Economic Architecture of the DVM

The economic architecture of the UMA DVM is summarized here, and additional details can be found in the whitepaper.

This section provides an overview of the current implementation of the economic guarantees of the DVM. For a discussion of the guiding principles behind designing the economic guarantees of the DVM, please look at this section.

Economic Guarantees of the UMA DVM

UMA looks at the potential profit from corruption (PfC) and cost of corruption (CoC) of contracts in the system and has designed a mechanism to ensure that the cost of corrupting the DVM will exceed the potential profit. In doing so, we eliminate the economic incentives for corrupting the DVM in the first place.

This is a 3 step process:

  1. Create a system to measure the Cost of Corruption (CoC)
  2. Create a system to measure the Profit from Corruption (PfC)
  3. Design a mechanism to keep CoC > PfC and prove it will work

Current Implementation

The current implementation of this mechanism is a simpler version of the vision described in the sources above.

Currently, \$UMA tokenholders manually observe the PfC and CoC.

Step 1: Measuring CoC

The CoC is the cost of corruption, i.e. how much it would cost someone to change the price that the DVM provides in response to a price request.

Since you would need >50% of the participating voting tokens for any given round of voting to control the DVM output, the CoC is roughly equal to the cost to control 50% of the participating UMA tokens.

Step 2: Measuring PfC

The system-wide PfC is the sum of the PfC of each financial contract that is registered with the DVM. The PfC of an individual financial contract is the maximum profit an attacker could make if they had full control of the DVM and the prices it returns to that financial contract. Each smart contract that is registered with the DVM is responsible for computing their PfC values and exposing a pfc() method so others can read it. This PfC value is reported to the DVM whenever fees are paid, since the fee amount is a function of the PfC value.

To calculate the PfC for the overall DVM system, the system sums the PfC values computed and reported by each individual financial contract.

Step 3: Maintaining CoC > PfC

The DVM collects two types of fees from registered financial contracts, a “regular fee” and a “final fee”. Each financial contract must report its PfC in terms of its single collateral currency.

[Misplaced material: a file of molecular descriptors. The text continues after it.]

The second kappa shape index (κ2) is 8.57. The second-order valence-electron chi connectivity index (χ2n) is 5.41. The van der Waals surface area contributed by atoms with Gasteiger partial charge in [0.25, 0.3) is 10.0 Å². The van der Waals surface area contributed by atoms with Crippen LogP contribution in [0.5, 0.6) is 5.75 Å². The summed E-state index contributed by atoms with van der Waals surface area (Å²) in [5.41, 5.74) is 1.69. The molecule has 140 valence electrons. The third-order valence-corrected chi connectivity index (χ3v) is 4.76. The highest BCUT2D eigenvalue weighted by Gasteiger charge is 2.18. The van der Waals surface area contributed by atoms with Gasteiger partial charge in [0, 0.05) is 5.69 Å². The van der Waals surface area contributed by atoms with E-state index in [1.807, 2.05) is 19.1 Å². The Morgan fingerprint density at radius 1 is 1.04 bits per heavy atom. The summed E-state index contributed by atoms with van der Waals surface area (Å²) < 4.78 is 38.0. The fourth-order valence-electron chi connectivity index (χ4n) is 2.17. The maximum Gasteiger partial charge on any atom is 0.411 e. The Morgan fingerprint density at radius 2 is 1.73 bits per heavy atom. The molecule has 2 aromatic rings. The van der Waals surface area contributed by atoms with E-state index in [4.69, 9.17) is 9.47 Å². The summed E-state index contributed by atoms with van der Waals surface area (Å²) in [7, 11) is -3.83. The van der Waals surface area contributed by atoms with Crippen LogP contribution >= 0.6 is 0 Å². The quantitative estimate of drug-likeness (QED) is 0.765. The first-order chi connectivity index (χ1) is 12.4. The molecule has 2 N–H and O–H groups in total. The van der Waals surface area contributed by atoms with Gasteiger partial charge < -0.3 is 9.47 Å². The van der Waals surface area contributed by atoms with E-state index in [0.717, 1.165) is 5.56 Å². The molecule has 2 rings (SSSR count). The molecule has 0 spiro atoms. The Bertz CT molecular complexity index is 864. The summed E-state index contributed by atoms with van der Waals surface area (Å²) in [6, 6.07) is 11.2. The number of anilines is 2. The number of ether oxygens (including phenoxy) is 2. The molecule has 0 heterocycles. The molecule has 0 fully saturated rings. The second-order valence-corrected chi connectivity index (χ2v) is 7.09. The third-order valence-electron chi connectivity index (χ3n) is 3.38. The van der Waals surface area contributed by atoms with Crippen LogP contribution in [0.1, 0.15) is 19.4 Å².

The regular fee is paid periodically by financial contracts (generally whenever someone interacts with them). They are calculated based on the PfC, the amount of time since they last paid them, and the current fee rate. The exact formula used can be found in the computeRegularFee function of the Store contract here. These fees are paid into the Store contract. $UMA-holders control which address has Withdrawer privilege from the Store. The owner of the Withdrawer privilege uses the funds from the Store to perform “buy and burn” operations on the $UMA tokens to maintain CoC > PfC.

The “final fee” is paid to the Store each time that a financial contract makes a price request from the DVM. The “final fee” is a fixed amount for each collateral type.

Currently, \$UMA tokenholders must manually observe the PfC and CoC to determine the regular and final fee rates. The rates should generally go up as the CoC > PfC inequality comes closer to being violated. Higher fees slightly reduce the PfC since the collateral is pulled from the contracts to put into the Store, and the Risk Labs Foundation regularly withdraws the fees that have collected in the Store and uses them to “buy and burn” UMA tokens to increase the CoC.

Fee rates, as well as other parameters relating to the DVM, are established via on-chain governance by \$UMA token holders via the UMIP process.

Additional Research

For more detailed research on potential mechanisms that can be implemented, please look at this repo.

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